Unconventional Success

Sklarczyk Seed Farm of Johannesburg, Mich.

Published online: Jun 12, 2014 Grower of the Month, Seed Potatoes
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Sometimes, just when you think you’ve got it all figured out, an opportunity comes along that makes you stop in your tracks and reevaluate everything. The Sklarczyks of northern Michigan have been growing potatoes for three generations, and they’ve had a couple of these opportunities throw themselves headlong into the family’s path.

Mike and Theresa Sklarczyk bought the parcel of land the family still farms near Johannesburg in 1942. “They had your typical diversified farm,” says Ben Sklarczyk, Mike’s grandson and the farm’s current COO. “Cows, pigs, the whole thing. They were growing potatoes, and my grandpa was approached by another farmer who wanted him to grow seed for him.” When Mike asked his friend why, the response came back, “I take away my competition if you become my seed supplier.” Turning a competitor into a sort of a teammate seemed logical to Mike, and the Sklarczyks have been growing seed potatoes ever since.

In the early 1980s, Don Sklarczyk (Mike’s son and Ben’s father) and his wife Mary Kay, who had taken over the farm, were looking for ways to further reduce disease in their seed potato crop. In the course of his research Don discovered what was then the relatively new technology of tissue culture. Through a program at Cornell University, Don and Mary Kay learned all they could about the tissue culture process, and soon became one of the first potato operations in the U.S. to use that process to produce seed potatoes.

Tissue culture proved to be a successful route for the Sklarczyks, and they grew into a very successful greenhouse seed potato producer while maintaining their traditional in-the-ground seed farm. In the mid-1990s, one of the Sklarczyks’ suppliers approached them about producing mini-tubers in hydroponically, and, in typical Sklarczyk fashion, Don and Mary Kay took the opportunity and ran with it. Once again, it proved a wild success.

“It was my senior year of college that we were approached by a very large supplier,” Ben recalls. “They said ‘What you guys are doing in the greenhouse is very specialized. It takes special people and dedication to do what you guys do. Why don’t you stop the seed farm and just focus on the greenhouse? I think that’s going to serve you guys and serve the industry better.’”  The decision was made to do just that, and Sklarczyk Seed Farm hasn’t looked back.

“It was an adjustment for me because what I worked up to all through college was to be manager of the seed farm,” says Ben Sklarczyk. “So it was a big adjustment for both my dad and me. But once we committed to that adjustment, it was one of the best decisions we could’ve made as a business for ourselves and for the industry. That’s what really allowed us as a business to grow and to thrive and to produce for as many customers as we have right now.”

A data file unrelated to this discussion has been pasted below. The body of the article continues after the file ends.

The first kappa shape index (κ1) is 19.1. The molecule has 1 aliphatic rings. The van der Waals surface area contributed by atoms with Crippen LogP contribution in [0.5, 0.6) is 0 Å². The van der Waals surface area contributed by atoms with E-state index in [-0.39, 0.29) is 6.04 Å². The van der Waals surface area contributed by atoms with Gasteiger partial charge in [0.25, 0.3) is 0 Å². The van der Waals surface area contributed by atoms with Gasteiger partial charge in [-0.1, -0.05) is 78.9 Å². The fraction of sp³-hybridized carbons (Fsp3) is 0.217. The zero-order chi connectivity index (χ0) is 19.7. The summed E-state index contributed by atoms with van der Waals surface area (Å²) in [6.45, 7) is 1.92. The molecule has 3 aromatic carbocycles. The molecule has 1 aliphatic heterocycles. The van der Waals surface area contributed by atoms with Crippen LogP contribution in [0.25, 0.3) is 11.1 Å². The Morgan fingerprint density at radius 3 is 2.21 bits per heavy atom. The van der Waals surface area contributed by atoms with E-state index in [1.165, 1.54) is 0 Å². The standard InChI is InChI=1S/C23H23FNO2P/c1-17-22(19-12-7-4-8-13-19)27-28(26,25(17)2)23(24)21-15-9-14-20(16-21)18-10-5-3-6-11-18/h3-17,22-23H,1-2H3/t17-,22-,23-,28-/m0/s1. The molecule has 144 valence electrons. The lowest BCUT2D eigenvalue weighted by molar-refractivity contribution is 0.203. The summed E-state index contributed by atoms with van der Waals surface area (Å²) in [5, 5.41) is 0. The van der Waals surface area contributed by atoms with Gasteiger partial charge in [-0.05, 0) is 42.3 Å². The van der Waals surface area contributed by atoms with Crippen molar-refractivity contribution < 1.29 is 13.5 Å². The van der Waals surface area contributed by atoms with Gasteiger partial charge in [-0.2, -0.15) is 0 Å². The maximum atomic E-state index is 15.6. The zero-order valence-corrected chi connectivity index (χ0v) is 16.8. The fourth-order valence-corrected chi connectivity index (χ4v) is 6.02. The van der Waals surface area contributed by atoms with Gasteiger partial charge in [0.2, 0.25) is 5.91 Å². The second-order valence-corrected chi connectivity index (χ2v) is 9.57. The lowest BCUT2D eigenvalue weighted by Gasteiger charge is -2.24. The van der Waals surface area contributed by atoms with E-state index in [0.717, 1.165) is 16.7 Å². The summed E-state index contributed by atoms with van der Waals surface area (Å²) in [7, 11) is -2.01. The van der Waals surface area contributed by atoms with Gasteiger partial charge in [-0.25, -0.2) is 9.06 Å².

Ben explains that there were two primary reasons for switching to the hydroponic system. First, when growing potatoes in potting soil, as the greenhouse was before, plants can typically produce only two to five relatively larger tubers per plant. “With hydroponics,” he says, “you can control the size of the seed piece, so now it doesn’t need to be cut.”

The second reason is that, as Ben says, “we’re also able to take sterility a step further.” Growing plants without soil naturally makes the goal of less disease more attainable. This has allowed the Sklarczyks to export to foreign markets where governments might be worried about soil-borne pathogens. Sklarczyk seed potatoes are currently exported not only north to Canada but also to such far-flung places as Thailand, Egypt and Brazil.

Sklarczyk Seed Farm produces two seed crops per year—the first from February to June and another from July to November, with a complete cleaning and sterilization of the greenhouse and all equipment in between crops. And while producing in a hydroponic greenhouse has worked well for his family, Ben Sklarczyk doesn’t see the entire U.S. seed industry following suit.

“It is very challenging to grow a good greenhouse crop in soil; it’s even more challenging when you’re growing in hydroponics,” he says. “In the greenhouse in hydroponics, we have little or no water-holding capacity for our plants, so once we’re in production myself or other staff members need to be in the greenhouse every day during daylight hours every two to three hours walking through the facility to make sure everything there is okay.” If there’s a malfunction with fluid delivery, Ben says, a hot summer day can start drying up an entire crop in just two to three hours. He believes the fact that this way of production is so labor-intensive has kept the practice from growing too fast.

“Plus,” he adds, “there are places where growers feel that a traditional mini-tuber grown in soil just performs better for them.”

But for the Sklarczyk family, this is what works. Today, patriarch Don serves as the operation’s CEO, Ben as COO, and Ben’s wife Allison as manager of the tissue culture lab. They’ll continue to innovate and grow, taking opportunities as they come.

“We feel fortunate,” says Ben. “It’s a fun industry to be involved with. We definitely have our unique part of the industry that we’ve been able to carve out, and we enjoy it.”